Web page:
“Given the difference among facilities and geography, it’s difficult to generalize,” says Heather Mackey, ONS Education project manager. “But in general, we’re starting to see most Magnet-designated facilities hiring only BSN graduates. Where there isn’t a determined preference, it’s possible that a few years of acute care experience in oncology may be more valuable than a BSN, especially if one obtains certification during that time.”

In 2003, a landmark study from the University of Pennsylvania School of Nursing reported that a higher proportion of BSN-prepared nurses could result in lower patient mortality rates and complications.

In 2005, the Veteran’s Administration (VA) instituted BSN-only policies for new hires and programs to assist current employees in obtaining one. As part of a larger effort by the Department of Veteran Affairs, the VA set aside $50 million to help thousands of VA nurses obtain a BSN or graduate-level nursing degree. 

Legislators in New York and New Jersey have introduced “BSN-in-10” bills that would require nurses to complete their bachelor’s degree within 10 years of licensure. The North Shore-LIJ Health System in New York shortened that time span, announcing in 2010 that it was requiring all new hires to have a bachelor’s degree or to earn one in five years. Current employees were exempt from the requirements but were strongly encouraged to earn the degree through a special tuition reimbursement program.

If you’re currently pursuing your baccalaureate degree in nursing, you can apply for an ONS Foundation Bachelor’s in Nursing Degree scholarship. Applications are due February 1 of each year.

Most Nurses Find Their Path to Oncology on the Job

In 2013, ONS coauthored a survey of prelicensure nursing professors and found that they indicated major barriers to teaching oncology content, citing lack of time with competing curricular contents. The authors reported,  

“Two BSN programs mentioned that cancer content was not viewed as a priority in a curriculum that was already concentrated with concepts required by accreditation bodies, the NCLEX-RN® test blueprint, and clinical specialty organizations. Some prelicensure RN programs reported that their main priority was to prepare ‘generalists’ rather than ‘specialists.’ Lack of access to oncology-related resources, such as clinical sites, patients diagnosed with cancer, or faculty with oncology expertise, comprised the next highest barriers faced by all program types.”

With its recent launch of the Educator Resource Center, a subscription portal with oncology curriculum materials, ONS is making strides to diminish the barriers to teaching cancer care. However, as many schools of nursing continue to hew closely to NCLEX-RN® concepts, on-the-job training in oncology dwarfs the reception of knowledge at the baccalaureate level.  

More Nurses Pursue Oncology Nursing Certification

Reflecting both employees’ and employers’ desire to validate their professional expertise, the number of oncology-certified nurses has grown steadily since the inception of the first certification program in 1986. Certification continues to be a popular option for nurses seeking to differentiate themselves and step up the career ladder. For those seeking to make a career move geographically, it can also help to demonstrate that they have a nationally appraised body of knowledge.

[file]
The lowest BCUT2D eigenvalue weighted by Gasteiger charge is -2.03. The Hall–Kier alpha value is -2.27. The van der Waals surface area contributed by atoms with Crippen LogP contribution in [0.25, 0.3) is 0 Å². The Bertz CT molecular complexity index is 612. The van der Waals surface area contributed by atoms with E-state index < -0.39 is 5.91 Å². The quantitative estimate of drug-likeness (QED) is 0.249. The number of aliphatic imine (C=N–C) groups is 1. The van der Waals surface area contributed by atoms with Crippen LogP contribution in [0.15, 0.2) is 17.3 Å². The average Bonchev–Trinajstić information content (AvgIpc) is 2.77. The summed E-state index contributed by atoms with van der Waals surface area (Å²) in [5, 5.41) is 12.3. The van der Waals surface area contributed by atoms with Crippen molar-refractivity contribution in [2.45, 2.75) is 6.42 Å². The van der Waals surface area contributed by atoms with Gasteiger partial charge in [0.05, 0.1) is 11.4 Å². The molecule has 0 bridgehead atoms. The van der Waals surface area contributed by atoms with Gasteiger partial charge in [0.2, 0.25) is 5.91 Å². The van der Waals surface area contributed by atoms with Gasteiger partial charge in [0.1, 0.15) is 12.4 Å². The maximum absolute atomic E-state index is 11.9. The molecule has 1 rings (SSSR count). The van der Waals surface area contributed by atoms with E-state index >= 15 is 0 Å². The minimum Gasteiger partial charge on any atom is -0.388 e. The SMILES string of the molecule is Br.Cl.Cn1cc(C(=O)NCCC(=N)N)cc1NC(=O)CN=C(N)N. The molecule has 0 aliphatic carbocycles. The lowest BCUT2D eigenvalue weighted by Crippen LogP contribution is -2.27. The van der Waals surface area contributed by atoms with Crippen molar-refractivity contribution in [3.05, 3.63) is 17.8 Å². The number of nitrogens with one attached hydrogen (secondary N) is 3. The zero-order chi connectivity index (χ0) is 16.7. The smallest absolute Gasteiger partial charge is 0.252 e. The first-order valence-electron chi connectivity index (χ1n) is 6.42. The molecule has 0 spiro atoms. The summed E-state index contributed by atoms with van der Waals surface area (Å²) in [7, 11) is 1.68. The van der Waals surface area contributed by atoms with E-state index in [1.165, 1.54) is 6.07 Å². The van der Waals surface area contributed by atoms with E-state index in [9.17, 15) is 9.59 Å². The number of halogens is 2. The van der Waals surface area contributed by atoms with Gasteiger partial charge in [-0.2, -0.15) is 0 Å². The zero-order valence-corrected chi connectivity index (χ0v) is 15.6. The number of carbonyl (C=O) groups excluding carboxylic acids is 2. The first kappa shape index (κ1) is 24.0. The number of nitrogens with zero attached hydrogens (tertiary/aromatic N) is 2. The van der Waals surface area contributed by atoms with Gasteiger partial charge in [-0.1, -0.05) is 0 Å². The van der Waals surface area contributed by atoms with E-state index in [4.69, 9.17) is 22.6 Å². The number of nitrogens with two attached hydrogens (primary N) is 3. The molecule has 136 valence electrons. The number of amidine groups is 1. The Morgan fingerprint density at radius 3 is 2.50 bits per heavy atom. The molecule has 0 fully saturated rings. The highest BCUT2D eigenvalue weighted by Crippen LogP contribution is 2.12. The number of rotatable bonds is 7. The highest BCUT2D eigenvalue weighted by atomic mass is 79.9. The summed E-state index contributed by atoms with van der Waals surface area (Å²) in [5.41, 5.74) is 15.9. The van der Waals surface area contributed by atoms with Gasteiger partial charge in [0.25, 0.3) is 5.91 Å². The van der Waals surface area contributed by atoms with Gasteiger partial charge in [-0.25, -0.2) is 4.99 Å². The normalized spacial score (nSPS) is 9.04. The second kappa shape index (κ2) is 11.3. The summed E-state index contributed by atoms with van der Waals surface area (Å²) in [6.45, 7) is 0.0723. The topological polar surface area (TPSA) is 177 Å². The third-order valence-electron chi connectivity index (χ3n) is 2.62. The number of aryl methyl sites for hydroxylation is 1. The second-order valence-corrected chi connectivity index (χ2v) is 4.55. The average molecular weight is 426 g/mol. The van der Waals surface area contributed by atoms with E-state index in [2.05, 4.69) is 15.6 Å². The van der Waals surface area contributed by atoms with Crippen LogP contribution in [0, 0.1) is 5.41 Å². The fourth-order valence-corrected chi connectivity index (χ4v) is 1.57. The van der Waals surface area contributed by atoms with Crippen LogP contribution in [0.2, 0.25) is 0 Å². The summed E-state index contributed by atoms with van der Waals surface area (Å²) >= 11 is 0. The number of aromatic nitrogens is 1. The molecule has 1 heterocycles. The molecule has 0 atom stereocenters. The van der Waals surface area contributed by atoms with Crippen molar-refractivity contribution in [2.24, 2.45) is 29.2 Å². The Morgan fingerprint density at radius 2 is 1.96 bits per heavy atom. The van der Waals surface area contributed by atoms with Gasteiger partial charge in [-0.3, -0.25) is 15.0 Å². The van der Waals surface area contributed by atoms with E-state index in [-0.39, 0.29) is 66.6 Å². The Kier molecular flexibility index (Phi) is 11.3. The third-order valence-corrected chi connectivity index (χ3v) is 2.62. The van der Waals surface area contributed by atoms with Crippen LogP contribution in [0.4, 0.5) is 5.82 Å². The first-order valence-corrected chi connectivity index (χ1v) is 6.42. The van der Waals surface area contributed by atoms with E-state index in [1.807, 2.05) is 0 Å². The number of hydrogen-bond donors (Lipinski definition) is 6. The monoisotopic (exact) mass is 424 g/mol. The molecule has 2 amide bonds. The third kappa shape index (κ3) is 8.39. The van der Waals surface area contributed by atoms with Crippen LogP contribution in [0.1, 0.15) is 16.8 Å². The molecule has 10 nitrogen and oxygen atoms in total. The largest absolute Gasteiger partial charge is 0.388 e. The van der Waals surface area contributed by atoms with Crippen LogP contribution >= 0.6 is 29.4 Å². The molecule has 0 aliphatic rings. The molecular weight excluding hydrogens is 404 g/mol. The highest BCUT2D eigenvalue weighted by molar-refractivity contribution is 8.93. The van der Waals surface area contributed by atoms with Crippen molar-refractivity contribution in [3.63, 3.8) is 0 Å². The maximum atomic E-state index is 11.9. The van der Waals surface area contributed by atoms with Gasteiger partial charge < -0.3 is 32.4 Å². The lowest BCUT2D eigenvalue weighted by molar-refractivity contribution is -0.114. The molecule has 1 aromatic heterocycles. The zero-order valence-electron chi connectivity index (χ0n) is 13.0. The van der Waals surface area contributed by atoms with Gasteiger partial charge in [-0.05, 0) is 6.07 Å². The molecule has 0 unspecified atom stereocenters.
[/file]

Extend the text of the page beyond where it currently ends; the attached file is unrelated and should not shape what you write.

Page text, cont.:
For employers seeking the American Nurses Credentialing Center’s (ANCC’s) Magnet recognition, the educational preparation of their staff is especially critical. Of the ANCC’s “14 Forces of Magnetism,” used to help appraise healthcare workplaces, its Professional Development force looks for high-quality initiatives that support formal education and staff certification. 

With the nation’s corresponding emphasis on advanced education and formalized education—not just in nursing care, but across all fields—continued growth in certification is expected in coming years. 

Credential As of 1/1/2012 As of 1/1/2013
OCN® 27,317 30,433
CPHON® 733 1,278
AOCNP® 871 1,088
AOCNS® 350 404
CBCN® 670 854
*AOCN® 1,001 945
*CPON® 1,713 1,496

*AOCN® and CPON® examinations are no longer administered and can be renewed only by nurses who already hold the credential.

The Workforce Ages But Welcomes Younger Nurses

With rapid growth in the number of new entrants, the number of nurses younger than 30 has increased. At the same time, approximately one-third of the nursing workplace is older than 50 and will near the standard retirement age in 10–15 years. 

What does that mean for you? You’re in an excellent position to mentor or be mentored. If you haven’t already, get involved with your local ONS chapter. Chapter membership is now included in your ONS dues, and it’s the perfect way to find mentors or bring new nurses into the fold through dinner programs, special volunteer activities, and other educational programs. Visit the ONS website to find your nearest ONS chapter.